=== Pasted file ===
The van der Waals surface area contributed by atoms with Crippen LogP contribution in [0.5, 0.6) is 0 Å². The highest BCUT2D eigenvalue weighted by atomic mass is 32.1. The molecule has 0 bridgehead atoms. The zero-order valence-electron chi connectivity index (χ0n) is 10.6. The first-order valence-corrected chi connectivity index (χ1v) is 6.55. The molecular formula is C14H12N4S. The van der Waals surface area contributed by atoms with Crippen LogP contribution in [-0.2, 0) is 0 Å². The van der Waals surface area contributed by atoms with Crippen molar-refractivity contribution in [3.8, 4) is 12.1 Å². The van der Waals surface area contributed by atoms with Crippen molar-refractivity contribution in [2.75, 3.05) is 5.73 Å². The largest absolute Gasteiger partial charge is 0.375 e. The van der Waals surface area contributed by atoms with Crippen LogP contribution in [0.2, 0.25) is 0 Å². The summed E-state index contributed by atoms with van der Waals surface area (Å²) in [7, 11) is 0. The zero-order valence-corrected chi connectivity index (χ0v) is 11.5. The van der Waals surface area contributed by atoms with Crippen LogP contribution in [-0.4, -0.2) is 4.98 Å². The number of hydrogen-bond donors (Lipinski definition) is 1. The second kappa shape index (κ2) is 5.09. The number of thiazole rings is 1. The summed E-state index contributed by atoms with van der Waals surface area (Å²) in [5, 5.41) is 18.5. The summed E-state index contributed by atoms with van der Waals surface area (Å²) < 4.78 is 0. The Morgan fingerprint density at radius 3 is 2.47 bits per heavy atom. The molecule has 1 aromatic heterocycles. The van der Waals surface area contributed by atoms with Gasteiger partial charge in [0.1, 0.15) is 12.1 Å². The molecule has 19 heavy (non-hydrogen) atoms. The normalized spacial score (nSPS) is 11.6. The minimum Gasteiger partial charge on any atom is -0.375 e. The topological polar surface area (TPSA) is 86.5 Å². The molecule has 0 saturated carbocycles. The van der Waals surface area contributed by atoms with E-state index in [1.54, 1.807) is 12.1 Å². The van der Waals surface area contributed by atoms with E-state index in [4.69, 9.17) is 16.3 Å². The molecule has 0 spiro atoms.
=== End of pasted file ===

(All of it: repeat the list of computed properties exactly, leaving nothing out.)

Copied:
The van der Waals surface area contributed by atoms with Crippen LogP contribution in [0.5, 0.6) is 0 Å². The highest BCUT2D eigenvalue weighted by atomic mass is 32.1. The molecule has 0 bridgehead atoms. The zero-order valence-electron chi connectivity index (χ0n) is 10.6. The first-order valence-corrected chi connectivity index (χ1v) is 6.55. The molecular formula is C14H12N4S. The van der Waals surface area contributed by atoms with Crippen LogP contribution in [-0.2, 0) is 0 Å². The van der Waals surface area contributed by atoms with Crippen molar-refractivity contribution in [3.8, 4) is 12.1 Å². The van der Waals surface area contributed by atoms with Crippen molar-refractivity contribution in [2.75, 3.05) is 5.73 Å². The largest absolute Gasteiger partial charge is 0.375 e. The van der Waals surface area contributed by atoms with Crippen LogP contribution in [0.2, 0.25) is 0 Å². The summed E-state index contributed by atoms with van der Waals surface area (Å²) in [7, 11) is 0. The zero-order valence-corrected chi connectivity index (χ0v) is 11.5. The van der Waals surface area contributed by atoms with Crippen LogP contribution in [-0.4, -0.2) is 4.98 Å². The number of hydrogen-bond donors (Lipinski definition) is 1. The second kappa shape index (κ2) is 5.09. The number of thiazole rings is 1. The summed E-state index contributed by atoms with van der Waals surface area (Å²) in [5, 5.41) is 18.5. The summed E-state index contributed by atoms with van der Waals surface area (Å²) < 4.78 is 0. The Morgan fingerprint density at radius 3 is 2.47 bits per heavy atom. The molecule has 1 aromatic heterocycles. The van der Waals surface area contributed by atoms with Gasteiger partial charge in [0.1, 0.15) is 12.1 Å². The molecule has 19 heavy (non-hydrogen) atoms. The normalized spacial score (nSPS) is 11.6. The minimum Gasteiger partial charge on any atom is -0.375 e. The topological polar surface area (TPSA) is 86.5 Å². The molecule has 0 saturated carbocycles. The van der Waals surface area contributed by atoms with E-state index in [1.54, 1.807) is 12.1 Å². The van der Waals surface area contributed by atoms with E-state index in [4.69, 9.17) is 16.3 Å². The molecule has 0 spiro atoms.